Nikiski Republican Sen. Jesse Bjorkman, right, speaks against the Alaska Legislature’s failure Monday to override Gov. Mike Dunleavy’s veto of a comprehensive education bill during a press conference on Tuesday at the Alaska State Capitol. (Mark Sabbatini/Juneau Empire)

Nikiski Republican Sen. Jesse Bjorkman, right, speaks against the Alaska Legislature’s failure Monday to override Gov. Mike Dunleavy’s veto of a comprehensive education bill during a press conference on Tuesday at the Alaska State Capitol. (Mark Sabbatini/Juneau Empire)

‘The ball is now very clearly in their court’

Senate looks to House on next steps for education funding

The ball is in the House of Representatives’ court when it comes to the future of state funding for K-12 education, Senate leadership said during a Tuesday press conference. The challenge was issued the day after lawmakers fell one vote short of overriding Gov. Mike Dunleavy’s March 14 veto of Senate Bill 140.

The comprehensive, bipartisan education package passed by an overwhelming 56-3 vote in the House and Senate in February, and would have increased the base amount of money the state gives school districts per student by $680 — a roughly 11.5% boost that would have been the largest increase in state history. The override failed 39-20, with 17 Republicans who supported the bill earlier voting to uphold the governor’s veto.

The same bill would have also established a new statewide charter school coordinator, funded reading intervention programs mandated for K-3 students in the Alaska Reads Act, bumped funds for student transportation, and allowed districts to apply for federal grants as a way to increase internet speed and quality in rural schools, among other things.

Consideration of education funding came earlier than usual this session, with many lawmakers identifying it as a top priority. The House and Senate in January considered overriding Dunleavy’s veto of half of the $174 million in one-time bonus funding approved by lawmakers last year — equating to $340 per student — but failed by a 33-26 vote, far short of the stricter three-fourths majority necessary for an override on budget items.

“The onus is now on them, I believe, on the House, to send us meaningful legislation,” Senate President Gary Stevens, R-Kodiak, said. “We’re looking closely at what the House will come up with to support education in the coming days and weeks. The ball is now very clearly in their court. If representatives dismiss Senate Bill 140 and all the good things that were … negotiated in that bill, you really have to tell us what you want to replace it with.”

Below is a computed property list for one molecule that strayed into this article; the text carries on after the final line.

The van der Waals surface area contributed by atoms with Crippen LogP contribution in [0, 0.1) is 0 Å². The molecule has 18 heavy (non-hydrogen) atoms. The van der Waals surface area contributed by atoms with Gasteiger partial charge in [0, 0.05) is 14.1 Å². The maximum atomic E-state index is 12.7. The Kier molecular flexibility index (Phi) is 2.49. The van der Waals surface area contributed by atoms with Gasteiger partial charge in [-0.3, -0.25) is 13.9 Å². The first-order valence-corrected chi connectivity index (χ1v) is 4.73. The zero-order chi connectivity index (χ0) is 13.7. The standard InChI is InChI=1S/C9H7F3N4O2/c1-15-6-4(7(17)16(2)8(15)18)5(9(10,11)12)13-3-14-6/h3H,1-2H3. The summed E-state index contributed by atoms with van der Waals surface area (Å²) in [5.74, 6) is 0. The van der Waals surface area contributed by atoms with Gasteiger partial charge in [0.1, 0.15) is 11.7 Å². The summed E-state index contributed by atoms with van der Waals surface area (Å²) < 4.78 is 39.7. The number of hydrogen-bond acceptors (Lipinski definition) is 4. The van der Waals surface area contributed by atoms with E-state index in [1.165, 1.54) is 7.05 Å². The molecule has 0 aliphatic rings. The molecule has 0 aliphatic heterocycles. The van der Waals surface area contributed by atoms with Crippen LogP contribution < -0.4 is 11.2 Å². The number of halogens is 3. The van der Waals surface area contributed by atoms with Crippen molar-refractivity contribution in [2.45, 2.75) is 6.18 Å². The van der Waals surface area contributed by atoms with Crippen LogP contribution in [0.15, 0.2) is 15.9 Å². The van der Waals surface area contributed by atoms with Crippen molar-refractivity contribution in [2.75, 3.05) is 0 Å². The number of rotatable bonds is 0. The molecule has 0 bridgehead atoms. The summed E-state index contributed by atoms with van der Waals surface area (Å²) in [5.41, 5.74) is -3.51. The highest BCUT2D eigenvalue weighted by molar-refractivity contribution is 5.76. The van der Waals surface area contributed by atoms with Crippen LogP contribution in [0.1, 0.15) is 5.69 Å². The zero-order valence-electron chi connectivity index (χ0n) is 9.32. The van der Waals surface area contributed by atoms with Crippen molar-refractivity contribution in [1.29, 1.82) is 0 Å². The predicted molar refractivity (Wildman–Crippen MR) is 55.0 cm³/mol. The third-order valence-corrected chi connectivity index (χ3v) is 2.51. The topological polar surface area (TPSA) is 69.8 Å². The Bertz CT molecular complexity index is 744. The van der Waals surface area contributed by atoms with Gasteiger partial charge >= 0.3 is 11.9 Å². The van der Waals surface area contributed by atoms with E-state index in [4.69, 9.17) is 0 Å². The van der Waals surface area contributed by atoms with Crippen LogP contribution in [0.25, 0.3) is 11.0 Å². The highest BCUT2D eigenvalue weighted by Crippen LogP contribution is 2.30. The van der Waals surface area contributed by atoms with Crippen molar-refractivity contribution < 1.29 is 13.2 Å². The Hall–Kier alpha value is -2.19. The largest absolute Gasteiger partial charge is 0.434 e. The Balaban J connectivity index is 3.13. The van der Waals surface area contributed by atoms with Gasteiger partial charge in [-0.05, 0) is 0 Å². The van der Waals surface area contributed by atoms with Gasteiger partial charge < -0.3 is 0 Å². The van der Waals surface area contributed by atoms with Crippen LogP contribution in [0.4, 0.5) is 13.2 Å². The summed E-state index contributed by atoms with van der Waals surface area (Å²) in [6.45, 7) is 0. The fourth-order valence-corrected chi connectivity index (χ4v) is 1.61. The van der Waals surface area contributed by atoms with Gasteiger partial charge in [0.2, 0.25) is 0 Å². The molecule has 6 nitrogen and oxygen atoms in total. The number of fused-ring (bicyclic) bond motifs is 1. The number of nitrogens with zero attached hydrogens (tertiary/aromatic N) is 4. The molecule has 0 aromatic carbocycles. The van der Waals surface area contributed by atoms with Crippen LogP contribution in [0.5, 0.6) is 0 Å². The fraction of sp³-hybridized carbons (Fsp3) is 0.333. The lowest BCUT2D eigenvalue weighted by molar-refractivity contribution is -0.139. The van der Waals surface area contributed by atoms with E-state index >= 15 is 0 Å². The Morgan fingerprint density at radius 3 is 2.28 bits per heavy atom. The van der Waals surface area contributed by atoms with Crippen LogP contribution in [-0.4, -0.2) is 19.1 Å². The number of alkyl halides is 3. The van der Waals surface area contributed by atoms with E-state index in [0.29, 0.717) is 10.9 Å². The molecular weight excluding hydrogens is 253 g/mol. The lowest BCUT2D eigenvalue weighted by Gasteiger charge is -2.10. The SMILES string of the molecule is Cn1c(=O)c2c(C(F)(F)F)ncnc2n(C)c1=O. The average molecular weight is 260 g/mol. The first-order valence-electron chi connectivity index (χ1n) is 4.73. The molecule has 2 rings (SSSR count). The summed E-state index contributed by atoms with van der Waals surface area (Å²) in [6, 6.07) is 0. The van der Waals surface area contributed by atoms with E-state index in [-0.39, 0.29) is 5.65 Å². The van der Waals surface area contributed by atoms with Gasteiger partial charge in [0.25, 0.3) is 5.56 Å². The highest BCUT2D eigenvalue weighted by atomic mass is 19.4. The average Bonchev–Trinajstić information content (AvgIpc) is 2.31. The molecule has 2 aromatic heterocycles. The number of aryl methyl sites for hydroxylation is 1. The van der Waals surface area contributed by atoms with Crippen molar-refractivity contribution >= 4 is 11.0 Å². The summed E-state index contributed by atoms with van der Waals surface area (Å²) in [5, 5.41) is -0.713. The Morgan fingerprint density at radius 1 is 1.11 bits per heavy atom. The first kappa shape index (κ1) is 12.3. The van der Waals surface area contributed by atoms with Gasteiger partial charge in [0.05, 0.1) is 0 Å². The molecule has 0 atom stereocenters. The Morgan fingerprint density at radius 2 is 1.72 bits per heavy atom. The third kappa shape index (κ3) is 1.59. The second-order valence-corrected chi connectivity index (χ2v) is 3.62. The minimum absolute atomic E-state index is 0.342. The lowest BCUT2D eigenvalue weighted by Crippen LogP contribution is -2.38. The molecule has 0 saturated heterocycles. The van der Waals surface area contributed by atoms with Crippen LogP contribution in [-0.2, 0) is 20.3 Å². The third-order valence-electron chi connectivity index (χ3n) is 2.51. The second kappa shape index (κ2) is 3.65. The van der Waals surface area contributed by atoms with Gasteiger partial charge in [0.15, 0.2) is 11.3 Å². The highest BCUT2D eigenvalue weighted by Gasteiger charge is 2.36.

Anchorage Democrat Sen. Bill Wielechowski, who Stevens described as the Senate majority’s “lead negotiator” on Senate Bill 140, said the Legislature needs to act on school funding within the next two weeks because districts are building their budgets and may soon need to let staff go. Work on the bill, he said, has been ongoing since last year and he agrees the House needs to present a solution.

“We came up with a compromise to the compromise…everybody seemed to accept it,” he said of Senate Bill 140. “Everybody seemed to think it was a good package…The bill was vetoed. Now we’re being asked to come forward with a compromise to the compromise to the compromise and, as the Senate president mentioned, I think the ball’s in the House’s court at this point.”

The bill, if passed, would have brought in an additional $11.4 million to the Kenai Peninsula Borough School District, which is facing a roughly $16 million budget deficit for the upcoming fiscal year.

Sen. Jesse Bjorkman, a Nikiski Republican who taught social studies full time at Nikiski Middle/High School before his election to the Senate in 2022, said failure to override Dunleavy’s veto has “significant consequences” for Alaska’s K-12 students.

If lawmakers choose to give schools one-time funding, rather than a permanent BSA increase in state law, school districts are incentivized to use that money on one-time expenditures rather than to supplement their ongoing operating costs, Bjorkman said.